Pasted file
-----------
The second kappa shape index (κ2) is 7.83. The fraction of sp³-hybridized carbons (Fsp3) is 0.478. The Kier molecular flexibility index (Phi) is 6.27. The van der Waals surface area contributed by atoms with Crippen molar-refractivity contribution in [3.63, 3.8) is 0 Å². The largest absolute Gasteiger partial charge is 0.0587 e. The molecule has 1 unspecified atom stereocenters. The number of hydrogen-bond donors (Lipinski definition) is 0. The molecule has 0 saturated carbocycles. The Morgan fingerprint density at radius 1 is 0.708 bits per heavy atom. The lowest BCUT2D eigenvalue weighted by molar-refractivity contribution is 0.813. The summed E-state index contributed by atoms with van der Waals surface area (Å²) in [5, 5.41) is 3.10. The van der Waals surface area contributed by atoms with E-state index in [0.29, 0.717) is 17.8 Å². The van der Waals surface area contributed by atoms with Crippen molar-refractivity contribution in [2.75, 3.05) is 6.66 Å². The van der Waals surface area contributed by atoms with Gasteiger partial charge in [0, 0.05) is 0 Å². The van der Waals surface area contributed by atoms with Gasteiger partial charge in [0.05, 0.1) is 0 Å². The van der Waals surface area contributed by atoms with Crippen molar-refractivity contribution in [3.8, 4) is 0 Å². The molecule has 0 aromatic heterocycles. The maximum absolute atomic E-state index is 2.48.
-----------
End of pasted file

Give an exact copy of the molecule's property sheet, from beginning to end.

The second kappa shape index (κ2) is 7.83. The fraction of sp³-hybridized carbons (Fsp3) is 0.478. The Kier molecular flexibility index (Phi) is 6.27. The van der Waals surface area contributed by atoms with Crippen molar-refractivity contribution in [3.63, 3.8) is 0 Å². The largest absolute Gasteiger partial charge is 0.0587 e. The molecule has 1 unspecified atom stereocenters. The number of hydrogen-bond donors (Lipinski definition) is 0. The molecule has 0 saturated carbocycles. The Morgan fingerprint density at radius 1 is 0.708 bits per heavy atom. The lowest BCUT2D eigenvalue weighted by molar-refractivity contribution is 0.813. The summed E-state index contributed by atoms with van der Waals surface area (Å²) in [5, 5.41) is 3.10. The van der Waals surface area contributed by atoms with E-state index in [0.29, 0.717) is 17.8 Å². The van der Waals surface area contributed by atoms with Crippen molar-refractivity contribution in [2.75, 3.05) is 6.66 Å². The van der Waals surface area contributed by atoms with Gasteiger partial charge in [0, 0.05) is 0 Å². The van der Waals surface area contributed by atoms with Gasteiger partial charge in [0.05, 0.1) is 0 Å². The van der Waals surface area contributed by atoms with Crippen molar-refractivity contribution in [3.8, 4) is 0 Å². The molecule has 0 aromatic heterocycles. The maximum absolute atomic E-state index is 2.48.